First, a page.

Wednesday, September 13, 2017

Top 100 Albus of the 1970s - #74 - Leonard Cohen - Songs of Love and Hate (1971)

I've been remiss in my music review duties lately, partly due to being busy and partly due to a lack of inspiration. In truth, this album is pretty dreary and it took some time for me to come up with something to say about it.

As the cover indicates, Songs of Love and Hate is a bleak, monochromatic collection of songs tackling such cheery subjects of death, suicide, and more death. Comparisons with other singer-songwriters are inevitable. Cohen is more somber than Bob Dylan, less personable than Johnny Cash, and more authentic than Tom Waits. His earnest and painful writing in tinged with an icy frost of alienation.

Even in the relatively uptempo number, There Are No Diamonds in the Mine, when backed by gospel singers and a twangy country lead guitar, Cohen comes across as desperately unhappy. I suppose that's part of his appeal. Where Dylan cuts his bitterness with jokes, Cohen maintains steadfastly committed to his grim outlook on life.

Apocalypse always feels just around the corner, with Cohen serving as a prophet resigned to the fate of the world, an aura that is helped by larger than life topics such as Joan of Arc and the suicidal ruminations of Dress Rehearsal Rag,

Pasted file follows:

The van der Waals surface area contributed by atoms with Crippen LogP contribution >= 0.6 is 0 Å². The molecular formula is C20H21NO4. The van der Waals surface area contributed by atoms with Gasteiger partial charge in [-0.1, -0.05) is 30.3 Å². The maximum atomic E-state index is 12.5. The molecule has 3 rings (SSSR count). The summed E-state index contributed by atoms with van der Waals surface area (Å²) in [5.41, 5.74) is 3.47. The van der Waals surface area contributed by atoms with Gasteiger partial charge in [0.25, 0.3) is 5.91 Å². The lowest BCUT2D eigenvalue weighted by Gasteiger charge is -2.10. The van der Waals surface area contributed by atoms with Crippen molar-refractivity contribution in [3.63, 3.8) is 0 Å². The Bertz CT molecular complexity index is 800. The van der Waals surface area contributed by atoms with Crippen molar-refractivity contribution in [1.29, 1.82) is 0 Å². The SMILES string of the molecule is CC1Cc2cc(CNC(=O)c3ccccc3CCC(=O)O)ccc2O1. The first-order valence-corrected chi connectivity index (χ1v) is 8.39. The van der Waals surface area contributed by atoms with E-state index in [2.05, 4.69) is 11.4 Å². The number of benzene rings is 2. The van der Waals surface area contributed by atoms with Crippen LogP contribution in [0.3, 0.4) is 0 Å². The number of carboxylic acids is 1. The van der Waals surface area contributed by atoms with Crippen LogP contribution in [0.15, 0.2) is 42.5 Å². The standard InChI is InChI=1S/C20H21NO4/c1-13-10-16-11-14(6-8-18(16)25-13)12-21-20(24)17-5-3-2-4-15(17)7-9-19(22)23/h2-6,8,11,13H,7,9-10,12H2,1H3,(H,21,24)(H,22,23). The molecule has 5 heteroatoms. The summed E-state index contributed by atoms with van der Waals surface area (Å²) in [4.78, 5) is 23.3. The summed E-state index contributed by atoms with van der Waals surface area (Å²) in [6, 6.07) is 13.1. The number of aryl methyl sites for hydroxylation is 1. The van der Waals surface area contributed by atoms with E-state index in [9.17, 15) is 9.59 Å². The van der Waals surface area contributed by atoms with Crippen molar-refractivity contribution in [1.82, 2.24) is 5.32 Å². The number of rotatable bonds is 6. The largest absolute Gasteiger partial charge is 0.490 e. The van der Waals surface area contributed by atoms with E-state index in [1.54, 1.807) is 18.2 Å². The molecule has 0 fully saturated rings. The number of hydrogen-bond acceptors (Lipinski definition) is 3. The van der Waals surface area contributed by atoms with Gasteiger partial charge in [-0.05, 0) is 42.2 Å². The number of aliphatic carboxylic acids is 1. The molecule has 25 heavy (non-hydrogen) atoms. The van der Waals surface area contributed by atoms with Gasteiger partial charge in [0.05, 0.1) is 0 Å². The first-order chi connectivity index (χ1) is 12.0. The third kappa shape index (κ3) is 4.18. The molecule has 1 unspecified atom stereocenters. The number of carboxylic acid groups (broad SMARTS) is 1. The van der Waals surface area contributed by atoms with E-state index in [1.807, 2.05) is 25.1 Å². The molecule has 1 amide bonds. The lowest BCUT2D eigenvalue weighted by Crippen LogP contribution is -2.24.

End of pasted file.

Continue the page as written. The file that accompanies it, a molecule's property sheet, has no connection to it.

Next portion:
One of the surprising things about the record is Cohen's intricate style of guitar playing, over which his world weary voice drones and groans. Particularly evident in the album's opener, Avalanche, his style is a blend of classical guitar techniques and folky fingerstyle that's terribly effective in what is otherwise a very stripped down form of music.

Another oddity is the inclusion of a single live track, seemingly for no reason. It maintains the overall feel of the album, however, and doesn't really detract from its mood.

I have to be in a pretty gloomy mood to enjoy this sort of music, but when I am, it really hits the spot. There's definitely something to be said for wallowing in all of humanity's most negative emotions at once. It can be cathartic and therapeutic, and after all, isn't that what music is all about?

Monday, August 21, 2017

Top 100 Albums of the 1970s - #75 - Led Zeppelin - Houses of the Holy

Led Zeppelin always liked to experiment with different genres, but perhaps never so much as on their fifth album, Houses of the Holy, in which the band stretches itself beyond their hard rock/proto metal roots to create a record that enigmatic, fascinating, and at times brilliant.

What Houses of the Holy lacks in a unified sound or consistent themes, it makes up for in exuberance and experimentation. It's not always successful, but it does include some of the highlights of the Led Zeppelin catalogue.